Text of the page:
Hungary overview

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In Hungary we focus on:

Strengthening banking sector resilience and the capacity to lend. To the extent that the measures agreed under the 2015 Memorandum of Understanding are consistently implemented, the Bank will be able to support the financial sector in areas such as privatisation and will also support sector consolidation and seek to help banks by providing long term funding on sustainable and commercial terms. The Bank will also continue its cooperation to enhance the framework in support of NPL resolution.

Improving further Hungary’s energy security through strengthening market based regional interconnections, optimising the use of storage capacities and enhancing energy efficiency. The Bank will seek a role in supporting key energy infrastructure projects, including commercial gas interconnections to facilitate the two-way flow of gas and to develop a Hungarian gas exchange. With regard to energy efficiency, significant challenges remain and consequently the potential exists for the Bank to be actively involved in energy savings projects.

Enhancing competitiveness and addressing innovation gaps. The EBRD will support local companies in catching up to the technological frontier, directly and through private equity channels, and will also help them become more competitive. The Bank will pay particular attention to companies operating in the less developed regions. It will also look to build more commercial and competitive market structures in targeted sectors, such as municipal and inter-city transport, to address inefficiencies, insufficient private sector participation and the need for restructuring.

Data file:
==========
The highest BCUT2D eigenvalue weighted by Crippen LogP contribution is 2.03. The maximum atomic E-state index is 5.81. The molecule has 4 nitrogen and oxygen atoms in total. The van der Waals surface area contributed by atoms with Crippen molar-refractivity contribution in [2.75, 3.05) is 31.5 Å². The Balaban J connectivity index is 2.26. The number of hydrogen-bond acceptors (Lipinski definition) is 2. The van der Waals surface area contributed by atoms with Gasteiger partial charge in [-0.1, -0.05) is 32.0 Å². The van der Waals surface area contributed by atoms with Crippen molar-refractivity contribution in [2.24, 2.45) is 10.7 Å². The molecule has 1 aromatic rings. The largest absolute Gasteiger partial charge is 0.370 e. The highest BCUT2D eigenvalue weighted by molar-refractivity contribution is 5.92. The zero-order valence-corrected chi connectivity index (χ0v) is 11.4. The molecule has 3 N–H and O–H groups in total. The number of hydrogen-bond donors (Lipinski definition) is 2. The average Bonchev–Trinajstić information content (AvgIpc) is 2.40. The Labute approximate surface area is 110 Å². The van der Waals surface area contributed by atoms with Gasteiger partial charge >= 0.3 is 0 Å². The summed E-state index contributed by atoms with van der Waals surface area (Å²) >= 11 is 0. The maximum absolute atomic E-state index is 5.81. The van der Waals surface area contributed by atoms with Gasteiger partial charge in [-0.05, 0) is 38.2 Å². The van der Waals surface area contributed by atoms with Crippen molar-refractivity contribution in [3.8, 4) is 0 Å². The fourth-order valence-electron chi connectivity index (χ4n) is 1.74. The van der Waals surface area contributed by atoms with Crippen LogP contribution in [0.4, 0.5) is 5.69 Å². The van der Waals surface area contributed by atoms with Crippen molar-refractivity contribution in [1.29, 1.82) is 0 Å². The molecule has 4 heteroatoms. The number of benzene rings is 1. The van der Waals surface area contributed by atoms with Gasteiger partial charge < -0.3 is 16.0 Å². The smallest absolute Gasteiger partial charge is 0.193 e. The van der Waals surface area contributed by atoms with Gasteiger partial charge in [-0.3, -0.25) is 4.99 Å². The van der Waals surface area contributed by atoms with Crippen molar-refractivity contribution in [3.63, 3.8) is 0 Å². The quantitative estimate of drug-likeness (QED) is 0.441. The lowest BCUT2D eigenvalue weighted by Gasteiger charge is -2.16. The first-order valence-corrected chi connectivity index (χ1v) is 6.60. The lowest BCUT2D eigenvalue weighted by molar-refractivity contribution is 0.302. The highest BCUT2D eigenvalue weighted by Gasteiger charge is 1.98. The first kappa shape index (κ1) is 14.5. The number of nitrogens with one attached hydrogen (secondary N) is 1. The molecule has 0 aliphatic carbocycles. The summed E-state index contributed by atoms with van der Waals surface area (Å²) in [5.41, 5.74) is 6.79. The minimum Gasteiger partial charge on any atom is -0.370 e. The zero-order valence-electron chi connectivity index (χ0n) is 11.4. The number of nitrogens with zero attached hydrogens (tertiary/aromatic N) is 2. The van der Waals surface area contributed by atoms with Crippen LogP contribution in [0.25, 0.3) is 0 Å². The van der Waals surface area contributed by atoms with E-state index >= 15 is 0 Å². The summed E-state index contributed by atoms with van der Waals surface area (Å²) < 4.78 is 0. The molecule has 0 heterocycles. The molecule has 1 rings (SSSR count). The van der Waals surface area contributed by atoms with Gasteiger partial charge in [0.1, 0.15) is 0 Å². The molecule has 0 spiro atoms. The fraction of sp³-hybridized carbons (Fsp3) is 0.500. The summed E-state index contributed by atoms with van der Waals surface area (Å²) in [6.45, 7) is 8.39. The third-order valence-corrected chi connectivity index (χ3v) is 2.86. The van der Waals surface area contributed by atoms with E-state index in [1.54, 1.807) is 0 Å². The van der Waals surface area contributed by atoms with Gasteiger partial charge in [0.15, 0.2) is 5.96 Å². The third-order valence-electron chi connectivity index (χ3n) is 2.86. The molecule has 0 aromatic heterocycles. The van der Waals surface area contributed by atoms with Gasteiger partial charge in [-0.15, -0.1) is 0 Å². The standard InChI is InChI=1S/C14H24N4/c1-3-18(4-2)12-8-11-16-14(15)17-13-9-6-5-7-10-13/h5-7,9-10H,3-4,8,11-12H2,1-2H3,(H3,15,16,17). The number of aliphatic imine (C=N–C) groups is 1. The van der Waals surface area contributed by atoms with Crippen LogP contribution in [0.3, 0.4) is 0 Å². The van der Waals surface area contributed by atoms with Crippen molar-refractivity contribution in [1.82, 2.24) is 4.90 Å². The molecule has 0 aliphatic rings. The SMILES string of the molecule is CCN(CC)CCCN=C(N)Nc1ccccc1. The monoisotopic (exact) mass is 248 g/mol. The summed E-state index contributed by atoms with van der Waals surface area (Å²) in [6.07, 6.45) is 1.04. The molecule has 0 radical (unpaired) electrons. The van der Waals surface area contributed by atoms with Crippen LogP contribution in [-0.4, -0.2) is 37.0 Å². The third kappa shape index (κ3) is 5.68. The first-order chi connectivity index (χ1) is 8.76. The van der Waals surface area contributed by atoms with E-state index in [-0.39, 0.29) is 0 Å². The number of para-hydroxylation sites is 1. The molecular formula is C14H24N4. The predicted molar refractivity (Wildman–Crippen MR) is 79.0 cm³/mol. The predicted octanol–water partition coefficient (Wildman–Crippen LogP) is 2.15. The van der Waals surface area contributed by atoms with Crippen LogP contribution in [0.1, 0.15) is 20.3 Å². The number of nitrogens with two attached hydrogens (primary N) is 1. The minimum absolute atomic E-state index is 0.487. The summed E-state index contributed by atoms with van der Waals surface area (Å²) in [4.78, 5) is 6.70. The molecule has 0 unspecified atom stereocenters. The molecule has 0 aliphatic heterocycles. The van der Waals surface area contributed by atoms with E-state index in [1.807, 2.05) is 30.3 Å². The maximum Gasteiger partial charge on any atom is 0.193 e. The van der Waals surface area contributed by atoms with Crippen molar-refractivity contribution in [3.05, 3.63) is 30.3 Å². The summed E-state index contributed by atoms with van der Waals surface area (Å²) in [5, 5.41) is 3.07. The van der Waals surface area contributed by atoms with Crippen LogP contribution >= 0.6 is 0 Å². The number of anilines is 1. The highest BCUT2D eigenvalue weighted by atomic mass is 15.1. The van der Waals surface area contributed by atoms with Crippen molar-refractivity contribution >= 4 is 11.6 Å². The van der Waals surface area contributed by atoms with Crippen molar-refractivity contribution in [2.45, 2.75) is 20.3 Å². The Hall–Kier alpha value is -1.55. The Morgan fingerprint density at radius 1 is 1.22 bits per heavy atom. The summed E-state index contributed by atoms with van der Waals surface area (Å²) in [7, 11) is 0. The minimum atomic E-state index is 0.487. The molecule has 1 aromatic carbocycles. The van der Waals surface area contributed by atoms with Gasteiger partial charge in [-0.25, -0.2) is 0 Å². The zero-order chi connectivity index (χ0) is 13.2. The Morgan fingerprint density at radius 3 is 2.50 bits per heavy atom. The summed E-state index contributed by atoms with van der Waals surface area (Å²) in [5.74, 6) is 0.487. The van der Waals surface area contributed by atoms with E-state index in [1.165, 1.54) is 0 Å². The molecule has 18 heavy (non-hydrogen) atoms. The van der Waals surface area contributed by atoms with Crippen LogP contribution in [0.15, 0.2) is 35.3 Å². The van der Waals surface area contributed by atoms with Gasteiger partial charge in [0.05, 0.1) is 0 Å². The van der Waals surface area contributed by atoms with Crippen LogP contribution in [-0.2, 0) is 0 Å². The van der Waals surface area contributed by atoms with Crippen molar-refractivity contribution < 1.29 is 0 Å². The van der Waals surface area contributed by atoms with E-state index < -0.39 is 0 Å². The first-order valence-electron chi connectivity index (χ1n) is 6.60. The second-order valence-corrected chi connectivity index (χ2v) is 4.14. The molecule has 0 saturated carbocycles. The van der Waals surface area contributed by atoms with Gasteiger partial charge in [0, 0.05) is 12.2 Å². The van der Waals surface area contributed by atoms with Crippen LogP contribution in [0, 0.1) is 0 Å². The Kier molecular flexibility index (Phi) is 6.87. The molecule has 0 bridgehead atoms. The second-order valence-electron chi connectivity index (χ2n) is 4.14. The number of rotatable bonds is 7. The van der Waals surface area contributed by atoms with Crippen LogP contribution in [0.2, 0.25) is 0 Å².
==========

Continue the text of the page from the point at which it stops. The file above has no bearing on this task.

The EBRD’s latest strategy for Hungary was adopted on 23 March 2016

Current EBRD forecast for Hungary’s real GDP growth in 2019: 4.6%
Current EBRD forecast for Hungary’s real GDP growth in 2020: 3.1%

Investment acceleration and continuously strong household consumption have been the key drivers of the recent strong economic growth. Following the 5.1 per cent GDP growth rate in 2018, Hungary's economy continued to grow at a similar pace in the first half of 2019. Consumption was fuelled by strong nominal wage growth (above 10 per cent in annual terms) in both the private and public sectors. Salaries of employees in the central public administration were raised on average by 30 per cent from January 2019.
With such a strong start, growth for 2019 as a whole is expected to remain very solid at 4.6 per cent, notwithstanding concerns about the car industry in Germany, to which Hungary is vulnerable. In 2020, it is anticipated that GDP growth will moderate to 3.1 per cent. This slowdown will be partially offset by domestic demand, powered by a double-digit recovery in corporate credit and in wage hikes that remain strong. The latter is largely a result of the tightening labour market, caused by the fall in the working-age population and mounting skill-mismatches.
The absorption of EU funds will be likely to further underpin investment in 2019, but reduced EU fund inflows will create a drag on public investment from 2020 onwards. Trade disputes and the economic performance of Hungary’s main trading partners, such as Germany, are negative risks to that scenario.


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